A path to success in Marine Engineering

Constantinos is the Technical Superintendent at EDT Shipmanagement Ltd. He shares his passion for a profession he has not stopped learning from and valuable tips to succeed in Marine Engineering, addressed to the young generation.

Muriel: “You are passionate about ship technology, ship building and repairs. What did you learn the past 5 years, doing what you love?”

Constantinos: “Similar to the rest of the Shipping related tasks, the technical side of Shipping which includes ship technology, ship building, repairs and maintenance includes tons of interesting facts for an individual to learn.

I personally believe that an Engineer has to educate himself continuously during his professional life and even upon retirement. There will always be fascinating things to learn and he will never learn enough!
A Marine Engineer needs to gain knowledge of ship systems such as electrical systems, HVAC systems, hydraulic and pneumatic systems, ship machinery such as pumps, compressors and obviously the engines, the ship structure and materials.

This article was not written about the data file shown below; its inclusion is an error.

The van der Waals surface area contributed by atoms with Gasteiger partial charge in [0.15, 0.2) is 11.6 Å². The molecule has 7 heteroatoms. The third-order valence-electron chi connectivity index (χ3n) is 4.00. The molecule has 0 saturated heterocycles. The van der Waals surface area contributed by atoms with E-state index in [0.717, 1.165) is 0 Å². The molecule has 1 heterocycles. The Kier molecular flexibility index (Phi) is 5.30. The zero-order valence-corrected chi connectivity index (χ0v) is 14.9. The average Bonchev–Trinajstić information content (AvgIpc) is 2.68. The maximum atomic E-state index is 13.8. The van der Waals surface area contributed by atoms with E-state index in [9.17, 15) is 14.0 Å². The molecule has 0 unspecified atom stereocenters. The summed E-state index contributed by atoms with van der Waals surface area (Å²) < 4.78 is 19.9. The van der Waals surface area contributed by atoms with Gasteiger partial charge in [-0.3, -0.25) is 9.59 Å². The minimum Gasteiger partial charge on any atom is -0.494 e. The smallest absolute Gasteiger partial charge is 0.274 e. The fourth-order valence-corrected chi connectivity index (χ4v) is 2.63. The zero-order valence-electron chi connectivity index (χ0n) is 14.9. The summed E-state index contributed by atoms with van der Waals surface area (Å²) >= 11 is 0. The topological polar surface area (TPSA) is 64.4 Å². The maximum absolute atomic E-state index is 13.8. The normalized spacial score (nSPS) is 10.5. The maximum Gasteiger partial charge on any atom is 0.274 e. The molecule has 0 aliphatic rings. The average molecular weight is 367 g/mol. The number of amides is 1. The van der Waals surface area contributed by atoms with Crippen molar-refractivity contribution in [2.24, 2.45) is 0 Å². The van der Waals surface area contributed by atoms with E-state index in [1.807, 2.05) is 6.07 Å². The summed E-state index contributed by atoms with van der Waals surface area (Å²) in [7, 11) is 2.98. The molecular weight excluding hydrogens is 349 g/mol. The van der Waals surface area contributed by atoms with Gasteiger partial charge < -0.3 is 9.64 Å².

I mentioned just the main ones and of course, there are a lot more.  In addition, a Marine Engineer needs to learn how all these systems are working together in the Marine environment. Nowadays, he needs to know the rules and regulations the ships have to comply with. For example, the ballast water treatment plants which is the equipment that needs to be installed on board the ships, in order to comply with the International Ballast Water Management Convention.

Indeed, the Marine Engineer needs first to learn the said Convention and after to decide on the system to be installed on board the ship, in order to satisfy the Convention as well as the technical capabilities and the operational requirements of the vessel, at the most economical way.  
During the past years and ever since I was a student, I have learnt a lot of new aspects related to my profession, which came either through working experience or through further professional and academic education.  

A very interesting period of learning and a very good experience for me was the time I was doing the new building supervision, during the building of the vessels. At that time, I had the opportunity to learn how the ships are built from scratch. It was a wonderful experience which I suggest for every Naval Architect and Marine Engineer to go for, if an opportunity arises.”